Students


LabVoltaire1

Written by Hope Mitchell

After four wonderful years as a Student Conservation Technician here in the lab, I am leaving to start my first real “grown-up” job. While I am thrilled to have a job, I am also very sad to be leaving the people and the lab that has in many ways become a home away from home for me over the years. So, in honor of the four years I spent with the lab, I thought that I would share with you some of my favorite lessons that I’ve learned during my time in the lab.

  1. “Perfect is the enemy of good.” -Voltaire

While I glanced at this prettily framed quote almost daily, even as I was agonizing over some treatment that refused to bend to my will, I did not fully appreciate its meaning until I witnessed a new student employee doing exactly what I had been doing for years. I realized that spending so much time torturing myself over achieving perfection was an inefficient use of my time and ended up sucking all the joy out of a job that I truly loved.

  1. Nothing is beyond repair

Working in a preservation lab, you very quickly become aware that there is a whole spectrum of damage that books can undergo. This can range anywhere from well meaning use of Scotch tape on a torn page all the way to some poor book that was run over by a car. Whatever the damage may be, there is something we can do to make it better. Rather than writing off damaged goods, preservation teaches you the importance of maintaining an open-minded, creative, collaborative, and solution-oriented work environment.

  1. Food is the great equalizer

This may seem completely unrelated to working in a preservation lab, but stick with me for a minute. Over the last four years, I have had the opportunity to work with an assortment of people from all different walks of life. While these people may have been from different places, different generations, had completely different interests/goals/opinions, one thing that I have found anyone can talk about passionately (whether they are a chatty person or not) is food. I would be willing to bet that I talked about food multiple times every single day that I was in the lab, and while it probably made everyone else hungry, I attribute many of the great relationships that I have built over the years to conversations we all had about food.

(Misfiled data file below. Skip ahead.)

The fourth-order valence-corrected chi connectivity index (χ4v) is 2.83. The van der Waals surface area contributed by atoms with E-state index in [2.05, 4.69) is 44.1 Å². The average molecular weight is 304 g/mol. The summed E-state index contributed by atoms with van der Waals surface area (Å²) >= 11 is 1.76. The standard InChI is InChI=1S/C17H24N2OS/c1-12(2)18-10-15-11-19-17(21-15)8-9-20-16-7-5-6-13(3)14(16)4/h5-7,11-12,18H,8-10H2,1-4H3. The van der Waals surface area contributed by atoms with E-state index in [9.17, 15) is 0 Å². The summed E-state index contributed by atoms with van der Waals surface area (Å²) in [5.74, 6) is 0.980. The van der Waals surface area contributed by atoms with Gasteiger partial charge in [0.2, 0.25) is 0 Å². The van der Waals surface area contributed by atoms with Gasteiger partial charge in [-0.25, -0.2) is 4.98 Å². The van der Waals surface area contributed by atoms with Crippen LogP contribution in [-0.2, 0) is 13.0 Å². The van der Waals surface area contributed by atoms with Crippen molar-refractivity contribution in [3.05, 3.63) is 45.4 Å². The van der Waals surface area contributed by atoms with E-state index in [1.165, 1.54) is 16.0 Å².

1091map1As our regular readers know, the 1091 Project is a collaboration between Iowa State University Library and our conservation colleagues at Duke University Libraries. Well, this week, thanks to Kevin Driedger of the Library of Michigan, we have been participating in the 5 Days of Preservation project, a week-long collaboration among preservation professionals and institutions across the nation.  Kevin’s idea was simple but powerful: use social media to post a photo each day for five days of whatever preservation looks like for you that day.  Kevin then collected all those posted images in one place, the 5 Days of Preservation Tumblr blog. The collected photos showcase an impressive range of preservation activities that really illustrate the rich diversity of our  field.  So, this week, I encourage you not only to pop over to Preservation Underground for their 1091 post, but also to check out #5DaysOfPreservation, via Tumblr, Facebook, and/or Twitter. And kudos to Kevin for a fun and informative project!

Here is a quick recap of our ISU Library Conservation Lab posts for the week:

 

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MONDAY: Preservation looked like this humidified and flattened Depression-era letter.

 

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TUESDAY: Preservation looked like our student employee, Nicole, repairing books from the General Collection.

 

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WEDNESDAY: Preservation looked like professional photography lamps set up in front of our magnetic wall for imaging large-format architectural drawings.

 

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THURSDAY: Preservation looked like committee work for the AIC Sustainability Committee. Melissa and her fellow committee members are performing their annual link maintenance this month on the sustainability pages of the AIC Conservation Wiki.

 

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FRIDAY: Preservation looked like Preservation Assistant Mindy working on the departmental budget (a *very* important part of preservation indeed!)

Ashley (l) and Hope (r) show off their newly constructed clamshell boxes.

Ashley (l) and Hope (r) show off their newly constructed clamshell boxes.

One project we let students do when learning how to make a cloth-covered Clamshell Box is to construct a box for one of their own personal books for practice. I myself was a little rusty in making one as it had been awhile. I have made other boxes recently, but not for books, so I needed a little practice myself especially when it came to measuring.

Hope created a cloth-covered divider with a ribbon tab for lifting to separate the two books in her clamshell box.

Hope created a cloth-covered divider with a ribbon tab for lifting to separate the two books in her clamshell box.